“The ongoing relationship of a human being with a certain plot of ground is at its heart a romance, for to garden honestly is to fall in love, in love with the rhythms and miracles of nature, in love with life itself.” Scott Ogden, The Moonlit Garden
The Larson Garden
Over the years we have created a garden. Our life’s path has allowed us to be gardening together on our little patch of earth since 1977. The small olive trees we planted then are now tall and lush creating beautiful shade. During the years we have added the usual things, a birdhouse, pretty stones, many, many flower pots, tables, chairs, a bench and arbor, we did what one does to make the space comfortable, inviting and beautiful. We mowed the lawn, planted roses, watched them die and then tried other things. We worked many companionable hours planting and trimming. We enjoyed hours of delight by just being there, being outside together. We shared many a dinner on the patio, cooking delicious food on the grill. Many meals we shared with friends and then lingering on, talking long into the evening.
Where better to relax and unwind than right outside one’s own back door? So we have worked to make this space our own and the place to welcome friends and family. It is a place of heart felt connection, of happiness and joy.
Gardening in one place for 36 years, you can accumulate a bit more than the garden can grow. I love so many plants and try earnestly to find a home for each and every one.
Rich likes to build stuff; in steel, wood and sometimes a combination of the two. Many of those things have been made for the garden. We travel the world exploring beautiful gardens, getting ideas from the wonderful features. We seem to have no shortage of ideas, as evidenced by Rich’s creative assortment that hems the edges of our lawn.
This year Rich built a celebration bell for our 40th wedding anniversary. This is not just a small bell that one could mount on a post or railing. Not only is it impressively heavy, it has a beautiful tone when struck with a wooden mallet. The design incorporates a steel wire frame filled with polished green stones. This project presented many challenges, but the biggest one was, we had no place to put it! We needed to decide on a location before the wire cage was filled with rock since we wouldn’t be able to move it. We had to decide on just the right place. So we set it up temporarily and thought about what we should do.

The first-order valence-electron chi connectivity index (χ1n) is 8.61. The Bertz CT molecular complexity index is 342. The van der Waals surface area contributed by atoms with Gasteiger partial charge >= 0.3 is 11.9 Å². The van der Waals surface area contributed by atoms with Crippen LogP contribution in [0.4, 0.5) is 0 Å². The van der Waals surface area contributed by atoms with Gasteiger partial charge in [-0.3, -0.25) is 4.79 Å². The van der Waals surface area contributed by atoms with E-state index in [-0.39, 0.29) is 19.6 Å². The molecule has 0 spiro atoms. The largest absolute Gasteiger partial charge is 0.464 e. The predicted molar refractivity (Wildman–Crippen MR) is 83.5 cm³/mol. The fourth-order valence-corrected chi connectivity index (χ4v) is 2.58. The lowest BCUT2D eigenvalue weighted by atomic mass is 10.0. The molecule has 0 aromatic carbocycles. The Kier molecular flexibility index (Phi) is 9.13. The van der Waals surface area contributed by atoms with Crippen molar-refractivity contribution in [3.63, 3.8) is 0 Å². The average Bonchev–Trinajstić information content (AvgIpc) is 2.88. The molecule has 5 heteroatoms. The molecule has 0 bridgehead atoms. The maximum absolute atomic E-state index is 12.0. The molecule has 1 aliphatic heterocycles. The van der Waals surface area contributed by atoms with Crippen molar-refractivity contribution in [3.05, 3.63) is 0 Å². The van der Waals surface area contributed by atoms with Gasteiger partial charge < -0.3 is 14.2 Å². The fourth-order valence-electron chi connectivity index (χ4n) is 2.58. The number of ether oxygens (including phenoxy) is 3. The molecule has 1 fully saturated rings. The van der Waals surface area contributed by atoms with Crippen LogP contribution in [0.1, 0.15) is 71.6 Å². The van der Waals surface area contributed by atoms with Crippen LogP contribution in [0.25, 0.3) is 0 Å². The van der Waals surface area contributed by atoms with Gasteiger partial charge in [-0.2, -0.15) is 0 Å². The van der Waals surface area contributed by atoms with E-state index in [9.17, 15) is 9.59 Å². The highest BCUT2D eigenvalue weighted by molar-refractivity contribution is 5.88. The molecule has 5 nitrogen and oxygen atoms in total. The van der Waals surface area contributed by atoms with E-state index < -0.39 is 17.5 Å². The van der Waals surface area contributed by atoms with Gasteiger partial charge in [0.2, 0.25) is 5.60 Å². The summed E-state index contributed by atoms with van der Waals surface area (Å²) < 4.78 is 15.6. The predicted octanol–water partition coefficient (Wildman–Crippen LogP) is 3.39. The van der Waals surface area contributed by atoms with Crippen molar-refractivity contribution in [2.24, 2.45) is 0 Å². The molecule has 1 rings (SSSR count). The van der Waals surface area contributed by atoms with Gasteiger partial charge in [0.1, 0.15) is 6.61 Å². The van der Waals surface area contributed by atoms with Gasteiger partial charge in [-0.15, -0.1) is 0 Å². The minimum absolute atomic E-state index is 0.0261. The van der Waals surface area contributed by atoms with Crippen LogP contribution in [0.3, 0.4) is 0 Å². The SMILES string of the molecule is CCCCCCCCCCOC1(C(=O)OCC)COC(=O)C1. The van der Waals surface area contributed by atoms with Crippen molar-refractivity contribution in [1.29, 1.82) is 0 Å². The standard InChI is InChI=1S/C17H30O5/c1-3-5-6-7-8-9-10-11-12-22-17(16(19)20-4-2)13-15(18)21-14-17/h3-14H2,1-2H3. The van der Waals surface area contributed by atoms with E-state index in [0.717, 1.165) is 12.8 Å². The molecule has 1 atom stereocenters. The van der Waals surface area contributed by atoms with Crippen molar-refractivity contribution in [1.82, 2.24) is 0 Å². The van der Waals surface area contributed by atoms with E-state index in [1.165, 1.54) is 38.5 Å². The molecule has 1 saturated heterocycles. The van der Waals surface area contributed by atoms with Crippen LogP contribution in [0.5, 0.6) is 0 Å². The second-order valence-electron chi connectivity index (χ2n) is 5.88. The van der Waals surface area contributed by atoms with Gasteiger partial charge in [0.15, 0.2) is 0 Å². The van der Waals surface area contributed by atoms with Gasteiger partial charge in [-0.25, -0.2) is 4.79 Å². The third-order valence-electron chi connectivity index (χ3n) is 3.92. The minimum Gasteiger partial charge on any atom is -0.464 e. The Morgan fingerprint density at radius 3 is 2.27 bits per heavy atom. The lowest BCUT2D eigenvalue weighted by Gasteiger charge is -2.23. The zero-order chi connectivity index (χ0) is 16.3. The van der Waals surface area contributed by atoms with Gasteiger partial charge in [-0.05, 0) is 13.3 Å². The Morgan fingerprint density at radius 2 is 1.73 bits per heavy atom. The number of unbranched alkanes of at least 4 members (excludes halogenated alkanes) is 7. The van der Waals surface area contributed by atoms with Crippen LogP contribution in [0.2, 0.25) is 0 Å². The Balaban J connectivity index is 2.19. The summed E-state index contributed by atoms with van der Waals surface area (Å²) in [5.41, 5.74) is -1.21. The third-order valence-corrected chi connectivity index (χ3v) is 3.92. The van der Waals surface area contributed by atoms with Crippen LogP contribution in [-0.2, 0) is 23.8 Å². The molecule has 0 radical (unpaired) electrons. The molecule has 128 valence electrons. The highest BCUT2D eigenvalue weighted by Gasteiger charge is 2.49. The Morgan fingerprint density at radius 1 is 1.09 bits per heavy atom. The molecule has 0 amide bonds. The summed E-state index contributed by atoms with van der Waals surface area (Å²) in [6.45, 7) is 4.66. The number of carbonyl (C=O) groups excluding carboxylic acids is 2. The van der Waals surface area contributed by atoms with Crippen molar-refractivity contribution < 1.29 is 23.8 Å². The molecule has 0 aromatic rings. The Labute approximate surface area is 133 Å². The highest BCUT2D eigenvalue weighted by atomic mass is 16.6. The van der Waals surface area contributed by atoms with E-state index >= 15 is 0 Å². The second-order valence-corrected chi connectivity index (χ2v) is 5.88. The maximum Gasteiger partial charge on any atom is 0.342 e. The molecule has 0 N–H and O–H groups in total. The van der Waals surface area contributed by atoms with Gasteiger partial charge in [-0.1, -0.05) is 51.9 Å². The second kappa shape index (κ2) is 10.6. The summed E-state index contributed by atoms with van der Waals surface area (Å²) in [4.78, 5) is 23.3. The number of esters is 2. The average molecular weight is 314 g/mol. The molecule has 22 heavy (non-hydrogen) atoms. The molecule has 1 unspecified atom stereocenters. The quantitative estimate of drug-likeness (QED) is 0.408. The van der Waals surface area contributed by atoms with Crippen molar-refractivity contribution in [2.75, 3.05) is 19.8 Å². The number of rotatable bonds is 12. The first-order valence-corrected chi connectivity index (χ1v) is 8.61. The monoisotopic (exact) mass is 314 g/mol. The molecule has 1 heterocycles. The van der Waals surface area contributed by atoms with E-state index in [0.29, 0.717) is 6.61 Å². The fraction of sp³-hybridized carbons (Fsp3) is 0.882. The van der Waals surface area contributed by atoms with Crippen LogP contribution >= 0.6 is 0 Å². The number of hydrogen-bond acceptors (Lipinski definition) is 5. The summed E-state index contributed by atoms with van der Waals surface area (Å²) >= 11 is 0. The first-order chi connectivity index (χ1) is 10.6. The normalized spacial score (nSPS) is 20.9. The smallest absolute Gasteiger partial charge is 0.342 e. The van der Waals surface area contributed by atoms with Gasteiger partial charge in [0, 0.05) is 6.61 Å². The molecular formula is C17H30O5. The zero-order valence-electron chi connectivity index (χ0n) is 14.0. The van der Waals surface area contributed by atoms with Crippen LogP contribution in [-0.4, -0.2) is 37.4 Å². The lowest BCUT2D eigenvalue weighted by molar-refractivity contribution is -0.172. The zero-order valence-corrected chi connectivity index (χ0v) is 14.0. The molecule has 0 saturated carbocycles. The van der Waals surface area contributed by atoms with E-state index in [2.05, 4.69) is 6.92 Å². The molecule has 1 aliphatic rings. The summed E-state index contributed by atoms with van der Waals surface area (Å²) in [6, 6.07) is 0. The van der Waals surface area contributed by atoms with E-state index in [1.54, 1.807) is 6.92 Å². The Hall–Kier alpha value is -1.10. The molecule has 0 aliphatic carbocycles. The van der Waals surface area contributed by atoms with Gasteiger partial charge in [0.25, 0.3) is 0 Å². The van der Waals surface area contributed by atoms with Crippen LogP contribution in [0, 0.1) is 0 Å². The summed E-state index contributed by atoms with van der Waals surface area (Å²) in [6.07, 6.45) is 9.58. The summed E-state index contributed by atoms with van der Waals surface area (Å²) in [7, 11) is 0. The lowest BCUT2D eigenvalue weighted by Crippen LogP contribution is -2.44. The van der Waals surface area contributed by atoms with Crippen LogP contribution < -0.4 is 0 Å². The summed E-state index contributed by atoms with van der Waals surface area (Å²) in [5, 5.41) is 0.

I suggested that we redesign the garden to highlight the wonderful pieces of art he has created. Rich didn’t like calling his work art, since he isn’t trained as an artist, it is just the “stuff” he builds. Still, I insisted, it is lovely work and needed a more prominent role in the garden.
Rich suggested we redesign the garden so we could get my multitude of potted plants off the patio so he would have room to walk. The idea of tearing apart our wonderful garden to create something new was not an easy feeling. We had to let go of what we had to gain something new. The view outside our window would change.
We forged ahead and over the past several months our garden has changed. The celebration bell is now the center focal point of our garden filled with art and flowers. Surrounding the small plaza are brick paths leading through the flowers and past many of the art elements Rich made.
Would you like a tour?
Our Garden Gate
The Garden Shed
Hearts & Flowers
Arbor & Bench
Etagere’ Plant Stand
Pencils, our most creative tool!
Our Celebration Bell
Many new plants have been added with the primary purpose of attracting butterflies and hummingbirds. There is a bed of scented white flowers surrounding a custom built fountain. The base of the fountain is two white slabs of Indiana limestone found in the Indiana farm land of my childhood home.
There is a yellow bed of flowers selected to survive the intense summer sun. The red bed is a collection of red blooms full of nectar for the hummingbirds which live here year round. The vegetables, herbs and peppermint twist geraniums are still important elements. The one special bed is a celebration of spring with daffodils, grape hyacinths, lady tulips, freesia and iris in both purple and yellow. Seeds are in the ground, the new plants will be growing into their best form for spring.
Change is quite an experience; it can be hard, it can be wonderful and full of surprises. Much of the garden has changed yet it is a redesign of years of nurturing, learning, building and serendipity. This year we gave each other a garden, a garden full of heart, art and flower.
Narrative of the garden redesign experience with photos of the progress.
related story in Roots & Shoots, http://cals.arizona.edu/maricopa/garden/mgcentral/uploads/feb_2014_rands.pdf